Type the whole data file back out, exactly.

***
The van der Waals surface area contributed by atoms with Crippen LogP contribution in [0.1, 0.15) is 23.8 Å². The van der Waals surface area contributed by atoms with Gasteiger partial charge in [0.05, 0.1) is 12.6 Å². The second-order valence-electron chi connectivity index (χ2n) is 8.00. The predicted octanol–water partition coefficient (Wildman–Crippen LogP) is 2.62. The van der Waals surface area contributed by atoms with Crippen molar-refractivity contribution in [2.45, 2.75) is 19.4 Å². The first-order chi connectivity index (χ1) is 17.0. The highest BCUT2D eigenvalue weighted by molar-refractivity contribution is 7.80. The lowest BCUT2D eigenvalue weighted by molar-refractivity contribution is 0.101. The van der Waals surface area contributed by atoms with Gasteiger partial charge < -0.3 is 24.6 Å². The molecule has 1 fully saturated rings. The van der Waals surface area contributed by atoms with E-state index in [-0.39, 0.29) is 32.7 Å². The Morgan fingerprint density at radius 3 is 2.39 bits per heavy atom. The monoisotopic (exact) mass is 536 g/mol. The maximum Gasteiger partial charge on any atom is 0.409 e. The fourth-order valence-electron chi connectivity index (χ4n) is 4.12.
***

The van der Waals surface area contributed by atoms with Crippen LogP contribution in [0.1, 0.15) is 23.8 Å². The van der Waals surface area contributed by atoms with Gasteiger partial charge in [0.05, 0.1) is 12.6 Å². The second-order valence-electron chi connectivity index (χ2n) is 8.00. The predicted octanol–water partition coefficient (Wildman–Crippen LogP) is 2.62. The van der Waals surface area contributed by atoms with Crippen molar-refractivity contribution in [2.45, 2.75) is 19.4 Å². The first-order chi connectivity index (χ1) is 17.0. The highest BCUT2D eigenvalue weighted by molar-refractivity contribution is 7.80. The lowest BCUT2D eigenvalue weighted by molar-refractivity contribution is 0.101. The van der Waals surface area contributed by atoms with Gasteiger partial charge < -0.3 is 24.6 Å². The molecule has 1 fully saturated rings. The van der Waals surface area contributed by atoms with E-state index in [-0.39, 0.29) is 32.7 Å². The Morgan fingerprint density at radius 3 is 2.39 bits per heavy atom. The monoisotopic (exact) mass is 536 g/mol. The maximum Gasteiger partial charge on any atom is 0.409 e. The fourth-order valence-electron chi connectivity index (χ4n) is 4.12.